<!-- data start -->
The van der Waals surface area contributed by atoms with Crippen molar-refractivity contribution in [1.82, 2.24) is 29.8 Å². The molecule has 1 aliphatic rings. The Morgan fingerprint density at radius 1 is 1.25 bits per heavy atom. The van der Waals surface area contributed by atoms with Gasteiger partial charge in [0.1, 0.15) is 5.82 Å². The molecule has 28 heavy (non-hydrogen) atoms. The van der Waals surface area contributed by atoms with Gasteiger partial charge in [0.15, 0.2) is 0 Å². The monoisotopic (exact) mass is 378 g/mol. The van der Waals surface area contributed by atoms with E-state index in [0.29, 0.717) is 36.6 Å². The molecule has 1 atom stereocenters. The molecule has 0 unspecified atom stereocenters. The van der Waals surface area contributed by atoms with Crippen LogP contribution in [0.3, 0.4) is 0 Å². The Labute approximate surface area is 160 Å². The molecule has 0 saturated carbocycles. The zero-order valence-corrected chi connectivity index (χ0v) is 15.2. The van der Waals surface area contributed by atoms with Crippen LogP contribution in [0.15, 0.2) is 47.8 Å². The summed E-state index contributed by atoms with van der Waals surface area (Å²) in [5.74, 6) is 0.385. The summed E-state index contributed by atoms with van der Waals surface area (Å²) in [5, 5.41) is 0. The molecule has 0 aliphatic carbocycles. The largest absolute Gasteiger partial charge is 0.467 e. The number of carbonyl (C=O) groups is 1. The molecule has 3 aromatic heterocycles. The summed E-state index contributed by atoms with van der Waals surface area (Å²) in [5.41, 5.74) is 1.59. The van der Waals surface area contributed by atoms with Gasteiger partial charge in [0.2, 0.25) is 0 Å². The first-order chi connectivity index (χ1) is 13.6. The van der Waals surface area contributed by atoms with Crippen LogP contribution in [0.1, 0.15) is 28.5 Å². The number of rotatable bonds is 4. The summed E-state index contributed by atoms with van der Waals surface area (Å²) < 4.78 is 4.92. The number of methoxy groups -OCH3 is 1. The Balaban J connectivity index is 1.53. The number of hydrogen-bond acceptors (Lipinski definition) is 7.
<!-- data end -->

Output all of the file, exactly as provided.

The van der Waals surface area contributed by atoms with Crippen molar-refractivity contribution in [1.82, 2.24) is 29.8 Å². The molecule has 1 aliphatic rings. The Morgan fingerprint density at radius 1 is 1.25 bits per heavy atom. The van der Waals surface area contributed by atoms with Gasteiger partial charge in [0.1, 0.15) is 5.82 Å². The molecule has 28 heavy (non-hydrogen) atoms. The van der Waals surface area contributed by atoms with Gasteiger partial charge in [0.15, 0.2) is 0 Å². The monoisotopic (exact) mass is 378 g/mol. The van der Waals surface area contributed by atoms with E-state index in [0.29, 0.717) is 36.6 Å². The molecule has 1 atom stereocenters. The molecule has 0 unspecified atom stereocenters. The van der Waals surface area contributed by atoms with Crippen LogP contribution in [0.3, 0.4) is 0 Å². The Labute approximate surface area is 160 Å². The molecule has 0 saturated carbocycles. The zero-order valence-corrected chi connectivity index (χ0v) is 15.2. The van der Waals surface area contributed by atoms with Crippen LogP contribution in [0.15, 0.2) is 47.8 Å². The summed E-state index contributed by atoms with van der Waals surface area (Å²) in [5.74, 6) is 0.385. The summed E-state index contributed by atoms with van der Waals surface area (Å²) in [5, 5.41) is 0. The molecule has 0 aliphatic carbocycles. The largest absolute Gasteiger partial charge is 0.467 e. The number of carbonyl (C=O) groups is 1. The molecule has 3 aromatic heterocycles. The summed E-state index contributed by atoms with van der Waals surface area (Å²) in [5.41, 5.74) is 1.59. The van der Waals surface area contributed by atoms with Gasteiger partial charge in [0.2, 0.25) is 0 Å². The first-order chi connectivity index (χ1) is 13.6. The van der Waals surface area contributed by atoms with Crippen LogP contribution in [0.1, 0.15) is 28.5 Å². The number of rotatable bonds is 4. The summed E-state index contributed by atoms with van der Waals surface area (Å²) < 4.78 is 4.92. The number of methoxy groups -OCH3 is 1. The Balaban J connectivity index is 1.53. The number of hydrogen-bond acceptors (Lipinski definition) is 7.